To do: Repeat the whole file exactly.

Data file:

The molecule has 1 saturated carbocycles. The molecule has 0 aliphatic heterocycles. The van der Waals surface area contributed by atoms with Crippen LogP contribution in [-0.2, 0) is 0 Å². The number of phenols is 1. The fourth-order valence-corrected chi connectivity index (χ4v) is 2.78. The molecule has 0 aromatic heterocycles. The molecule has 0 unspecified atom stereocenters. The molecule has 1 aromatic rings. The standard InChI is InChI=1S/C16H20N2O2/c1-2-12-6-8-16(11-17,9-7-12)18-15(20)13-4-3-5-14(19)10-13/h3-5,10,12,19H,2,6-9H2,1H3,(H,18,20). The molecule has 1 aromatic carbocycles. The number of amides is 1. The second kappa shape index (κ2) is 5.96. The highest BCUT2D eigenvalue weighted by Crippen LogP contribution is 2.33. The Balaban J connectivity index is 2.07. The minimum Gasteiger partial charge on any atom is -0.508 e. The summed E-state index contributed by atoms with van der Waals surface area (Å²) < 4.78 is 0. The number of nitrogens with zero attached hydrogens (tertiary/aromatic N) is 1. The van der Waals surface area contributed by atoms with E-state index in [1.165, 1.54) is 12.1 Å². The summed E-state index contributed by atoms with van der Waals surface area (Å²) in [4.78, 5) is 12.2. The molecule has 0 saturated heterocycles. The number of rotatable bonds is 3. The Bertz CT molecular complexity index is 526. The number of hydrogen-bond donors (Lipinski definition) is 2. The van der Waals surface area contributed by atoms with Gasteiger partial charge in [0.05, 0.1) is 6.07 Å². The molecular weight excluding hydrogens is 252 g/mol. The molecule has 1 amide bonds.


The molecule has 1 saturated carbocycles. The molecule has 0 aliphatic heterocycles. The van der Waals surface area contributed by atoms with Crippen LogP contribution in [-0.2, 0) is 0 Å². The number of phenols is 1. The fourth-order valence-corrected chi connectivity index (χ4v) is 2.78. The molecule has 0 aromatic heterocycles. The molecule has 0 unspecified atom stereocenters. The molecule has 1 aromatic rings. The standard InChI is InChI=1S/C16H20N2O2/c1-2-12-6-8-16(11-17,9-7-12)18-15(20)13-4-3-5-14(19)10-13/h3-5,10,12,19H,2,6-9H2,1H3,(H,18,20). The molecule has 1 aromatic carbocycles. The number of amides is 1. The second kappa shape index (κ2) is 5.96. The highest BCUT2D eigenvalue weighted by Crippen LogP contribution is 2.33. The Balaban J connectivity index is 2.07. The minimum Gasteiger partial charge on any atom is -0.508 e. The summed E-state index contributed by atoms with van der Waals surface area (Å²) < 4.78 is 0. The number of nitrogens with zero attached hydrogens (tertiary/aromatic N) is 1. The van der Waals surface area contributed by atoms with E-state index in [1.165, 1.54) is 12.1 Å². The summed E-state index contributed by atoms with van der Waals surface area (Å²) in [4.78, 5) is 12.2. The molecule has 0 saturated heterocycles. The number of rotatable bonds is 3. The Bertz CT molecular complexity index is 526. The number of hydrogen-bond donors (Lipinski definition) is 2. The van der Waals surface area contributed by atoms with Gasteiger partial charge in [0.05, 0.1) is 6.07 Å². The molecular weight excluding hydrogens is 252 g/mol. The molecule has 1 amide bonds.